Researchers from the Common Law Section have recently been awarded a number of internal University of Ottawa grants, supporting important projects ranging from a study of how Canadian law applies to cryptocurrencies, to a workshop focused on Canadian-American transboundary water management.
Three researchers have earned funding through the University of Ottawa’s Seed Funding Opportunity (SFO), which supports new researchers, allowing them to generate data and test new ideas.
Professor Wolfgang Alschner received his SFO grant for a project entitled “Are Investment Arbitrators Rolling Back Treaty Innovation Through Interpretation? An Empirical Investigation”. The project investigates international arbitration tribunals and how the design of a treaty can affect the interpretive reasoning of arbitrators.
Professor Jamie Liew also received an SFO grant for her project “Legal Barriers to Eliminating Statelessness: The Doctrine of the Exhaustion of Remedies and the Denial of Citizenship in Canada & Malaysia”. Her research explores the situation of stateless persons in the world, focusing on the legal barriers states use to avoid conferring nationality on stateless persons. The project will examine two states: Canada and Malaysia.
Professor Florian Martin-Bariteau received an SFO grant for his project “Le statut juridique du bitcoin en droit canadien” (The legal status of Bitcoin in Canadian law), which will seek to unpack various mysteries surrounding Bitcoin and other cryptocurrencies. The goal is to better understand the technology behind these digital currencies in order to ensure that Canadian law is well equipped to deal with these and other socio-economic trends.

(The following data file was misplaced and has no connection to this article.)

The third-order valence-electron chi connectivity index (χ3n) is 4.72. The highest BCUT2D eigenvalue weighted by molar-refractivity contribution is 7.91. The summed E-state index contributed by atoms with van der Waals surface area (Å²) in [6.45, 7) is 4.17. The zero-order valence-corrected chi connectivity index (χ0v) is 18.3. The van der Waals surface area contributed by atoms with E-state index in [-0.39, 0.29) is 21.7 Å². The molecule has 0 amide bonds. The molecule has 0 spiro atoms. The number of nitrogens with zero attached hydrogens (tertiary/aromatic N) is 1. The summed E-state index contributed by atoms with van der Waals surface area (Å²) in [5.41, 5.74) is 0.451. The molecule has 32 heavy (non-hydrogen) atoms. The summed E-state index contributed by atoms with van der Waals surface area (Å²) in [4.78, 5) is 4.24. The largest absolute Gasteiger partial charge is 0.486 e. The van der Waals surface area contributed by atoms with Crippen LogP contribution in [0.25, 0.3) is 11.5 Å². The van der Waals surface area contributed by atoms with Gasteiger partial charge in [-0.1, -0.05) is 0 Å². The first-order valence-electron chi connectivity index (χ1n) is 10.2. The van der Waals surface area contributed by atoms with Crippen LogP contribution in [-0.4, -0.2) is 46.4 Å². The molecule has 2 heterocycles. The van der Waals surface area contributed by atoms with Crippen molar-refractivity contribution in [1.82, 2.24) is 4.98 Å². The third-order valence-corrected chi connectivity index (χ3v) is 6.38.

Professor Elizabeth Judge received a grant through the University’s Bridge Funding Opportunity (BFO), which provides funding to help established researchers develop future grant applications. Working alongside Professor Michael Pal, Professor Judge is undertaking a project entitled “Big Data Politics: The Democratic Implications for Privacy and Election Law”. This research project will investigate the implications for privacy and elections of the use of new technologies and “big data” analytics by political parties, whose informational practices are largely unregulated, despite major implications for voter privacy and democratic inequality between parties.
Two researchers from Common Law also earned funding through the Conference/Workshop on Campus Opportunity (CWCO), which supports researchers in communicating results and sharing knowledge with colleagues from Canada and abroad.
Professor Penelope Simons will use her grant to support a conference on “Resource Extraction & the Human Rights of Women and Girls”. The conference will seek to identify and critically assess the gendered impacts of both resource extraction and the international and domestic laws and policies governing extractive activities, providing an opportunity for dialogue about legal and policy reform with government representatives and other key stakeholders.
Finally, Professor Jamie Benidickson earned a CWCO grant for a Conference that will explore the experience of the International Joint Commission and its management of the Canada-US transborder watersheds. The conference seeks to inform present and future policy-makers as governments grapple with complicated water quantity, water quality, and climate change problems.
Congratulations to all grant recipients!